Star Phoenix

Elder John Stonechild speaks about youth suicide after the National Circle of Ceremony and Healing for Our Spirits Day at the Treaty 4 Governance Centre in Fort Qu'Appelle.

Elders and community members from the Treaty 4 territory joined National Chief Perry Bellegarde to pray for an end to youth suicide.

Friday was the first National Circle of Ceremony and Healing for Our Spirits Day, an event initiated by the Assembly of First Nations (AFN) as a way to answer the call for help from indigenous youth across the country.

Bellegarde said the day is not meant just for indigenous people but for all people who care about the young people.

John Stonechild, an elder from the Okanese First Nation, answered the call for prayers.

He said prayer is always good but said the youth should be top of mind every day.

Stonechild said suicide has impacted his community and other First Nations in the File Hills area and it is concerning.

“One girl was only 13 when she committed suicide and I wonder, ‘What could be so bad for a 13-year-old to commit suicide?’,” he said. “The day we buried her, my friend said, ‘Look down here.’ I said, ‘Yeah? So?’ He said, ‘Those are all young women you and I have buried — suicide.’ ”

Stonechild said seeing that row of young women, some of whom were mothers, made him stop and think about suicide.

“Who is to blame for this?,” he said. “I believe everything starts in the home. We are not listening to our youth anymore.”

He said adults need to start paying attention to the youth.

“Not preaching to them, but listening to them, common everyday talk,” said Stonechild. “I think some of them, even in the home, feel unnoticed and their interpretation of that is being unloved, uncared for and unwanted. We as parents and grandparents are not sitting down and telling them face-to-face, ‘I love you.’ ”

He said love and the expression of love is a powerful tool and will go far in combating youth suicide.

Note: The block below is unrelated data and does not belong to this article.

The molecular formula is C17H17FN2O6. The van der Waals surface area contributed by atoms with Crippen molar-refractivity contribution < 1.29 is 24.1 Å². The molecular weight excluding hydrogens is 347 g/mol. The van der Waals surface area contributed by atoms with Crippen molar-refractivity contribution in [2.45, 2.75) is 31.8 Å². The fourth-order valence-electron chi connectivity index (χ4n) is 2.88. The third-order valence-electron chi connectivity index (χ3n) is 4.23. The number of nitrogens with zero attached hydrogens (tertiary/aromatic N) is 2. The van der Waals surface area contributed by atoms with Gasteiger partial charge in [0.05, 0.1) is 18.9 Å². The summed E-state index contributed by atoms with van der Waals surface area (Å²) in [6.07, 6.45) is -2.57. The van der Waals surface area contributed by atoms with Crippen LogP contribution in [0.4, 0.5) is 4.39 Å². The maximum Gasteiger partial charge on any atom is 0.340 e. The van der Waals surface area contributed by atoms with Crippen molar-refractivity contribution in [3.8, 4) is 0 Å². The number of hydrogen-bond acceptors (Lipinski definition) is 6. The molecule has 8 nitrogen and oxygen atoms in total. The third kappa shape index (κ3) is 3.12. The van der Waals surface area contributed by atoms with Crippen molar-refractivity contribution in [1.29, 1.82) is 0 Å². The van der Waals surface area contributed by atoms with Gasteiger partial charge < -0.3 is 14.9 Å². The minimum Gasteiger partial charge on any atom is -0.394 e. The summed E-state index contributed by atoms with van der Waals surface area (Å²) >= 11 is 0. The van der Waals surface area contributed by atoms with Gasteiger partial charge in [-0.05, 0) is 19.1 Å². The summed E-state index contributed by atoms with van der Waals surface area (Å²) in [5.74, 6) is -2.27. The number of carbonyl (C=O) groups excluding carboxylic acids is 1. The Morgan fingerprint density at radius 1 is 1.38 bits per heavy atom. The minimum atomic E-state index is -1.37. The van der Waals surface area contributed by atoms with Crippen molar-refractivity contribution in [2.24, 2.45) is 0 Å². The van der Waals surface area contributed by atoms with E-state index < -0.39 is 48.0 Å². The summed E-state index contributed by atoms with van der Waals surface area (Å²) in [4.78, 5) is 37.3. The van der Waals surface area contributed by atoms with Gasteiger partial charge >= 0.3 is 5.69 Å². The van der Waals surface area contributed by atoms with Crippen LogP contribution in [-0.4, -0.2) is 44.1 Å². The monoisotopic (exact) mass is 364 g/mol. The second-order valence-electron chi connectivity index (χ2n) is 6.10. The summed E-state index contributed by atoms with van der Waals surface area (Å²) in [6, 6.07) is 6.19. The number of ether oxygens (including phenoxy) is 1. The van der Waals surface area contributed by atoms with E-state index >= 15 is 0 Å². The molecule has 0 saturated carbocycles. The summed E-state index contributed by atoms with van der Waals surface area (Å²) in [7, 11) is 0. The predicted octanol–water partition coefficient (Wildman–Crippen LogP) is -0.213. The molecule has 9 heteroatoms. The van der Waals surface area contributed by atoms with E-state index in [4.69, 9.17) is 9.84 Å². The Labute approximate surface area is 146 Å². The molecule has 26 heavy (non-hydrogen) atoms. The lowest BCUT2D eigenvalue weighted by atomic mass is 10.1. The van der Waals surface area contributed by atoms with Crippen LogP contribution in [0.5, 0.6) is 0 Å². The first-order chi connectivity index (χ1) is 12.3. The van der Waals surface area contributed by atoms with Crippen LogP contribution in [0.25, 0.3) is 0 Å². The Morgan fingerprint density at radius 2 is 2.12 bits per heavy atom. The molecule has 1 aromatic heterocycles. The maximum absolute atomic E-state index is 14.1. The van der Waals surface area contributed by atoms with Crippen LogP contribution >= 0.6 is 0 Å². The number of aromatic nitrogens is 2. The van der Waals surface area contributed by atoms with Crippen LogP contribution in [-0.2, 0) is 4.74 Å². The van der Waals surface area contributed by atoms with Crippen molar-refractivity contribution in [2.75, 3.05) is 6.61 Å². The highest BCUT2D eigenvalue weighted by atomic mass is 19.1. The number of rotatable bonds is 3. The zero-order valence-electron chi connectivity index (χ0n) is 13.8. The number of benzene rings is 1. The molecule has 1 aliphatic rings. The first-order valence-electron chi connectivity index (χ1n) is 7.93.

“When you tell someone you love them, well that is their message for the day and it stays with them and they feel good about themselves,” said Stonechild.

Speaking with a child and letting them know they are loved and they are valued is important because even children as young as eight or nine can experience difficult times and may need someone to talk to about it.

Lindsay Starr from the Starblanket Cree Nation echoed Stonechild’s sentiments.

He too has attended many youth funerals and it makes him sad.

Starr is part of the elder’s council for the Yorkton Child and Family Services and says it’s important to shed light on this issue because many youth have difficulty opening up to others and there are inadequate resources to assist them.

“It is important that they take in ceremonies, just to help them out holistically,” said Starr.

Something needs to be done, he said, because the youth are crying out for help.

Starr said many youth have not had an easy life and have trust issues, but asking them how they are feeling and not what they are doing is one way to show them you care.

He said youth suicide hurts everyone.

“The one thing I find difficult is going out and doing the ceremony for the ones who have taken their own lives,” said Starr. “There are times when I have to go out and get help because it affects me.”

He has no answers as to why youth decide to commit suicide, but says the more time parents and caregivers can invest in the youth is always good.